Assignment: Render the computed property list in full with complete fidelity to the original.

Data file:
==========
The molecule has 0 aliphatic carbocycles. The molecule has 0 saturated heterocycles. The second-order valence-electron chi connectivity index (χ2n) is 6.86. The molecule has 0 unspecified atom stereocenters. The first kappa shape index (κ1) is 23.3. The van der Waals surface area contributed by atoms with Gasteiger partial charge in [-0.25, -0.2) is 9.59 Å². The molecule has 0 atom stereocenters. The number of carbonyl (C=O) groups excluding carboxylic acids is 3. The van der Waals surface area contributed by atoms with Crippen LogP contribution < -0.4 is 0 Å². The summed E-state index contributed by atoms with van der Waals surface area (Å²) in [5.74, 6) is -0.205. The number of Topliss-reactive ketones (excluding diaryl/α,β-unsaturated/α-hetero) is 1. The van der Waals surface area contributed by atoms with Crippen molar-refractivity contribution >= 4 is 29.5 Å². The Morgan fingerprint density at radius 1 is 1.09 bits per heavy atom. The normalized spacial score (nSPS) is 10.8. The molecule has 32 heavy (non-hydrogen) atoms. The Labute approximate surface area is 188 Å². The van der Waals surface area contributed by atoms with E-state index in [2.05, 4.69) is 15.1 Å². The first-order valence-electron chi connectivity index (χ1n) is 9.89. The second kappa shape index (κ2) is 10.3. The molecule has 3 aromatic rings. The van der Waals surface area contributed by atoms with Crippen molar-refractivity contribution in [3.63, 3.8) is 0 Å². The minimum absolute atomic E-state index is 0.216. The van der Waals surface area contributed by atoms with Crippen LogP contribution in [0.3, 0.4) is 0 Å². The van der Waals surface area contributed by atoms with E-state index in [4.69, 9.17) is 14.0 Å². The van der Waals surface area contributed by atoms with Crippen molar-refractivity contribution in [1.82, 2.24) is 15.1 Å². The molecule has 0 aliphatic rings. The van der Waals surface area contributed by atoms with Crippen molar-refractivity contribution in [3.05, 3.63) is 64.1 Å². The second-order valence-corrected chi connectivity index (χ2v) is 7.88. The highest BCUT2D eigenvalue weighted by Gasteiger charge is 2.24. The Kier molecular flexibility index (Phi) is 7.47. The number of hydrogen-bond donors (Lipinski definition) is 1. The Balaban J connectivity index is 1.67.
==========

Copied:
The molecule has 0 aliphatic carbocycles. The molecule has 0 saturated heterocycles. The second-order valence-electron chi connectivity index (χ2n) is 6.86. The molecule has 0 unspecified atom stereocenters. The first kappa shape index (κ1) is 23.3. The van der Waals surface area contributed by atoms with Gasteiger partial charge in [-0.25, -0.2) is 9.59 Å². The molecule has 0 atom stereocenters. The number of carbonyl (C=O) groups excluding carboxylic acids is 3. The van der Waals surface area contributed by atoms with Crippen LogP contribution < -0.4 is 0 Å². The summed E-state index contributed by atoms with van der Waals surface area (Å²) in [5.74, 6) is -0.205. The number of Topliss-reactive ketones (excluding diaryl/α,β-unsaturated/α-hetero) is 1. The van der Waals surface area contributed by atoms with Crippen molar-refractivity contribution >= 4 is 29.5 Å². The Morgan fingerprint density at radius 1 is 1.09 bits per heavy atom. The normalized spacial score (nSPS) is 10.8. The molecule has 32 heavy (non-hydrogen) atoms. The Labute approximate surface area is 188 Å². The van der Waals surface area contributed by atoms with E-state index in [2.05, 4.69) is 15.1 Å². The first-order valence-electron chi connectivity index (χ1n) is 9.89. The second kappa shape index (κ2) is 10.3. The molecule has 3 aromatic rings. The van der Waals surface area contributed by atoms with Crippen molar-refractivity contribution in [3.63, 3.8) is 0 Å². The minimum absolute atomic E-state index is 0.216. The van der Waals surface area contributed by atoms with Crippen LogP contribution in [0.3, 0.4) is 0 Å². The van der Waals surface area contributed by atoms with E-state index in [4.69, 9.17) is 14.0 Å². The van der Waals surface area contributed by atoms with Crippen molar-refractivity contribution in [1.82, 2.24) is 15.1 Å². The molecule has 0 aliphatic rings. The van der Waals surface area contributed by atoms with Crippen molar-refractivity contribution in [3.05, 3.63) is 64.1 Å². The second-order valence-corrected chi connectivity index (χ2v) is 7.88. The highest BCUT2D eigenvalue weighted by Gasteiger charge is 2.24. The Kier molecular flexibility index (Phi) is 7.47. The number of hydrogen-bond donors (Lipinski definition) is 1. The Balaban J connectivity index is 1.67.